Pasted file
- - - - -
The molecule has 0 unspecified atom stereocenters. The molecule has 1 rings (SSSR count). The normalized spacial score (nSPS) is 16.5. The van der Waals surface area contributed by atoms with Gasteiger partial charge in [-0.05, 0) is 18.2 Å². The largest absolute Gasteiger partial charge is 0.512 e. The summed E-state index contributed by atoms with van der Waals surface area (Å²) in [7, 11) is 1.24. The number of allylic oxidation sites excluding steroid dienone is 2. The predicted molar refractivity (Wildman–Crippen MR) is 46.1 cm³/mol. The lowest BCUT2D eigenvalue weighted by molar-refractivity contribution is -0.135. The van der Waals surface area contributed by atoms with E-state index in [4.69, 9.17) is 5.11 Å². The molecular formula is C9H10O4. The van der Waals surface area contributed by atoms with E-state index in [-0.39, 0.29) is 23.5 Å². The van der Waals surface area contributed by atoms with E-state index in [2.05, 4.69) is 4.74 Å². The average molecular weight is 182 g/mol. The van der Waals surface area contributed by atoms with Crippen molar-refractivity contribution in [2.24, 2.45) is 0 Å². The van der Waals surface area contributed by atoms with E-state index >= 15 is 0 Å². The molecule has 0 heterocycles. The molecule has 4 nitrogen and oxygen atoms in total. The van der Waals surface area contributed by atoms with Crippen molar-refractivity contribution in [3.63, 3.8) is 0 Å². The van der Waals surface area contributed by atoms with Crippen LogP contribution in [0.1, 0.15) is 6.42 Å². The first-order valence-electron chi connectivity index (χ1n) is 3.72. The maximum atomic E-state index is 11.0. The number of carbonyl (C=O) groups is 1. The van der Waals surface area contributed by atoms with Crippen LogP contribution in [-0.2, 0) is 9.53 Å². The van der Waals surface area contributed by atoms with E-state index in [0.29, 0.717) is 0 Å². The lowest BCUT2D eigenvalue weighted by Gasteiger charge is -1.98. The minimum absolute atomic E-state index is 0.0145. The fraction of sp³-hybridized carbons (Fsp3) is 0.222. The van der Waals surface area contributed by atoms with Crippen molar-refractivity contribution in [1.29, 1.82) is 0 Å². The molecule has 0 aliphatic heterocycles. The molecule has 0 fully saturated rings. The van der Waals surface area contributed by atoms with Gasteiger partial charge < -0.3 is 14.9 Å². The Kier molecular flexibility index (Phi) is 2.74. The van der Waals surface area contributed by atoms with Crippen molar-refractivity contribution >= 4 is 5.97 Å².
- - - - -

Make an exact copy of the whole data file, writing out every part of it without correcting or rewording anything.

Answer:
The molecule has 0 unspecified atom stereocenters. The molecule has 1 rings (SSSR count). The normalized spacial score (nSPS) is 16.5. The van der Waals surface area contributed by atoms with Gasteiger partial charge in [-0.05, 0) is 18.2 Å². The largest absolute Gasteiger partial charge is 0.512 e. The summed E-state index contributed by atoms with van der Waals surface area (Å²) in [7, 11) is 1.24. The number of allylic oxidation sites excluding steroid dienone is 2. The predicted molar refractivity (Wildman–Crippen MR) is 46.1 cm³/mol. The lowest BCUT2D eigenvalue weighted by molar-refractivity contribution is -0.135. The van der Waals surface area contributed by atoms with E-state index in [4.69, 9.17) is 5.11 Å². The molecular formula is C9H10O4. The van der Waals surface area contributed by atoms with E-state index in [-0.39, 0.29) is 23.5 Å². The van der Waals surface area contributed by atoms with E-state index in [2.05, 4.69) is 4.74 Å². The average molecular weight is 182 g/mol. The van der Waals surface area contributed by atoms with Crippen molar-refractivity contribution in [2.24, 2.45) is 0 Å². The van der Waals surface area contributed by atoms with E-state index >= 15 is 0 Å². The molecule has 0 heterocycles. The molecule has 4 nitrogen and oxygen atoms in total. The van der Waals surface area contributed by atoms with Crippen molar-refractivity contribution in [3.63, 3.8) is 0 Å². The van der Waals surface area contributed by atoms with Crippen LogP contribution in [0.1, 0.15) is 6.42 Å². The first-order valence-electron chi connectivity index (χ1n) is 3.72. The maximum atomic E-state index is 11.0. The number of carbonyl (C=O) groups is 1. The van der Waals surface area contributed by atoms with Crippen LogP contribution in [-0.2, 0) is 9.53 Å². The van der Waals surface area contributed by atoms with E-state index in [0.29, 0.717) is 0 Å². The lowest BCUT2D eigenvalue weighted by Gasteiger charge is -1.98. The minimum absolute atomic E-state index is 0.0145. The fraction of sp³-hybridized carbons (Fsp3) is 0.222. The van der Waals surface area contributed by atoms with Crippen molar-refractivity contribution in [1.29, 1.82) is 0 Å². The molecule has 0 aliphatic heterocycles. The molecule has 0 fully saturated rings. The van der Waals surface area contributed by atoms with Gasteiger partial charge < -0.3 is 14.9 Å². The Kier molecular flexibility index (Phi) is 2.74. The van der Waals surface area contributed by atoms with Crippen molar-refractivity contribution >= 4 is 5.97 Å².